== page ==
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The ethics of what your advisor did can't be answered well without knowing the exact specifics of what you did and your field.

If the data you collected was part of a project led by your advisor (collecting data is a valuable learning experience as part of a postgraduate degree), who "gave" you an analysis to do, their behavior trends toward acceptable/expected, the data is "theirs."

But, if this was a project you proposed and executed, it trends toward unethical, although some would argue that data collected in a lab ultimately belongs to the PI (I don't), which makes using it without contacting you only slight rude.

This, of course, depends on how expensive/difficult the data is to collect. If they gave you funding to collect six MRI scans, that would give them a little bit more leeway than if you scraped data from Reddit.

Finally, with regards to "processing," in my field at least, that would give you priority over the first paper published with it (which you said you did), as well as the next few you are directly involved in. After that -- especially a few years later -- citing you and acknowledging the use of your data is the correct way to go.

In short, I think it's more likely than not your advisor behaved appropriately, but the details matter.

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Note: the answer below makes an assumption about what you meant by "processing" data. I am assuming you mean that the student collected the data and then analyzed them to extract useful information and this is the information that was then put in context by the advisor and published. If by "processing" you just mean filling out a spreadsheet or otherwise making the data available for analysis as opposed to actually performing the analysis, then that's different and my answer does not apply.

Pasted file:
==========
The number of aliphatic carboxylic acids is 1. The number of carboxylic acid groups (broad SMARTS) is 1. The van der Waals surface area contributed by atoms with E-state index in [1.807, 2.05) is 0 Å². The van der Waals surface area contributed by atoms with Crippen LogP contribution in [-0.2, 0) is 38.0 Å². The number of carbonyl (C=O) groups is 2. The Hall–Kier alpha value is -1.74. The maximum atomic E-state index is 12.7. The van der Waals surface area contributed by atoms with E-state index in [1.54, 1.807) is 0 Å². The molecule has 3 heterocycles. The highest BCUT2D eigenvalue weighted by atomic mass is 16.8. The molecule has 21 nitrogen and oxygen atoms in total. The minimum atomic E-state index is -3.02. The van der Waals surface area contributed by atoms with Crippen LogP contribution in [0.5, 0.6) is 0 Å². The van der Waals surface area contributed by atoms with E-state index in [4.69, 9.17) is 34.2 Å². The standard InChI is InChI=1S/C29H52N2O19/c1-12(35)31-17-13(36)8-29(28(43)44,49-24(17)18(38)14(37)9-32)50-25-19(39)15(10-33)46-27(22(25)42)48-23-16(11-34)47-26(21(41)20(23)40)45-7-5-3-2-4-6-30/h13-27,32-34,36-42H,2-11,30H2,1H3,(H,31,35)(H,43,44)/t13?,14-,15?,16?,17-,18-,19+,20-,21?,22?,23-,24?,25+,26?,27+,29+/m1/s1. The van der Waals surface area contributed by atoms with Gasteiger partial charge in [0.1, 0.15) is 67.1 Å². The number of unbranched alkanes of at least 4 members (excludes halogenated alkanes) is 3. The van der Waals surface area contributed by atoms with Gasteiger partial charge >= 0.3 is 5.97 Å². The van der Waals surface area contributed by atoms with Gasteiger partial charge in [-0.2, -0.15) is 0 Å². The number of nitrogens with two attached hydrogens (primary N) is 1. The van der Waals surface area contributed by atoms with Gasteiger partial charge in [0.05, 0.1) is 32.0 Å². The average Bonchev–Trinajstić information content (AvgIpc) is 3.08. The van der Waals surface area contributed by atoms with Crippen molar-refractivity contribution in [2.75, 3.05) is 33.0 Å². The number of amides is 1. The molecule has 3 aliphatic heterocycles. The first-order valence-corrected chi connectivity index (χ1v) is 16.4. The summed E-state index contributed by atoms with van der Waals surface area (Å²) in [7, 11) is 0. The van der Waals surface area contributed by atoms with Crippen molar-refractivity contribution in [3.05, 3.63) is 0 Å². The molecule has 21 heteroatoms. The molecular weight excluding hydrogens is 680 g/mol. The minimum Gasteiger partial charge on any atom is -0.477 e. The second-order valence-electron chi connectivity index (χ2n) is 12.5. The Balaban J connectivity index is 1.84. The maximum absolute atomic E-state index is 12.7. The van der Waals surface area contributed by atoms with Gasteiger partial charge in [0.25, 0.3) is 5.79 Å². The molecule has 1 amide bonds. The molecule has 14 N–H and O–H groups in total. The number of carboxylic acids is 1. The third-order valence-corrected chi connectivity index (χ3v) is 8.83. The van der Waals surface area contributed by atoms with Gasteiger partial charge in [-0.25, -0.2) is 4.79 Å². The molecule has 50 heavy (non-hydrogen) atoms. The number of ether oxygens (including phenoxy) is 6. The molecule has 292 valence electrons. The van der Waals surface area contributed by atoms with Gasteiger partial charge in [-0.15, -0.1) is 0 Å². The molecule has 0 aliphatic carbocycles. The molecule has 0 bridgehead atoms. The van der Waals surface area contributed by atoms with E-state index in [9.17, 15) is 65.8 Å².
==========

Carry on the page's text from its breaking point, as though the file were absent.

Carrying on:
What you are describing sounds to me like a clear case of academic malpractice where the advisor is stealing someone else's work. I may be misunderstanding the situation, but you wrote: "the student had collected and processed a lot of data". This means the student did all the work of data collection and analysis. I realize this may depend on your field, but I struggle to imagine a situation where the person who did all the data collection and analysis doesn't merit authorship of a paper that is based on said data and analysis.

So yes, from what I can understand and the details you gave, the advisor is absolutely in the wrong. The student should not only have been consulted, but more importantly, the student should have been an author. The fact that the advisor had actively guided the research and collection of data is irrelevant. That's what advisors are supposed to do and that's why, at least in many fields, papers are published under both the advisor's and the student's name. In my field, biology, this would typically have the student as first author and the advisor as last and corresponding author.